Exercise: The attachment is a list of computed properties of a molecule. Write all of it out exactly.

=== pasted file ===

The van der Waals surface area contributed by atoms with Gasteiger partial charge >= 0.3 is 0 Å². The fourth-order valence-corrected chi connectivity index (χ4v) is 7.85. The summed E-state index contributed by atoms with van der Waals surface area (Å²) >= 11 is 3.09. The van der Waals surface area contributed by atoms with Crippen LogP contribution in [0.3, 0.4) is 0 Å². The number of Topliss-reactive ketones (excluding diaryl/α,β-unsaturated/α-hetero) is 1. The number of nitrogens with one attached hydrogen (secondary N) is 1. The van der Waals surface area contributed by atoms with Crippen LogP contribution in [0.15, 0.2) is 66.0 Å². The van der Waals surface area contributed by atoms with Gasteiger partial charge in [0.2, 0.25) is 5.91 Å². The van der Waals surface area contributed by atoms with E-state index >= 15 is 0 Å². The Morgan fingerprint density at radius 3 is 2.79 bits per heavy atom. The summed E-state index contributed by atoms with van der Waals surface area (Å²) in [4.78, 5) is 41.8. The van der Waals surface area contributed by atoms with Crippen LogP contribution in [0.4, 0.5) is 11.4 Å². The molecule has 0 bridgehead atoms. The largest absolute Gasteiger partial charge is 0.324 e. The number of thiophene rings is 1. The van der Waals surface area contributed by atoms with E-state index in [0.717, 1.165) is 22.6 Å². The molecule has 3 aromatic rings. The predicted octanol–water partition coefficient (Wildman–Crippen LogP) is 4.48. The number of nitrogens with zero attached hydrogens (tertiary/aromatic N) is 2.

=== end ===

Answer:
The van der Waals surface area contributed by atoms with Gasteiger partial charge >= 0.3 is 0 Å². The fourth-order valence-corrected chi connectivity index (χ4v) is 7.85. The summed E-state index contributed by atoms with van der Waals surface area (Å²) >= 11 is 3.09. The van der Waals surface area contributed by atoms with Crippen LogP contribution in [0.3, 0.4) is 0 Å². The number of Topliss-reactive ketones (excluding diaryl/α,β-unsaturated/α-hetero) is 1. The number of nitrogens with one attached hydrogen (secondary N) is 1. The van der Waals surface area contributed by atoms with Crippen LogP contribution in [0.15, 0.2) is 66.0 Å². The van der Waals surface area contributed by atoms with Gasteiger partial charge in [0.2, 0.25) is 5.91 Å². The van der Waals surface area contributed by atoms with E-state index >= 15 is 0 Å². The Morgan fingerprint density at radius 3 is 2.79 bits per heavy atom. The summed E-state index contributed by atoms with van der Waals surface area (Å²) in [4.78, 5) is 41.8. The van der Waals surface area contributed by atoms with Crippen LogP contribution in [0.4, 0.5) is 11.4 Å². The molecule has 0 bridgehead atoms. The largest absolute Gasteiger partial charge is 0.324 e. The number of thiophene rings is 1. The van der Waals surface area contributed by atoms with E-state index in [0.717, 1.165) is 22.6 Å². The molecule has 3 aromatic rings. The predicted octanol–water partition coefficient (Wildman–Crippen LogP) is 4.48. The number of nitrogens with zero attached hydrogens (tertiary/aromatic N) is 2.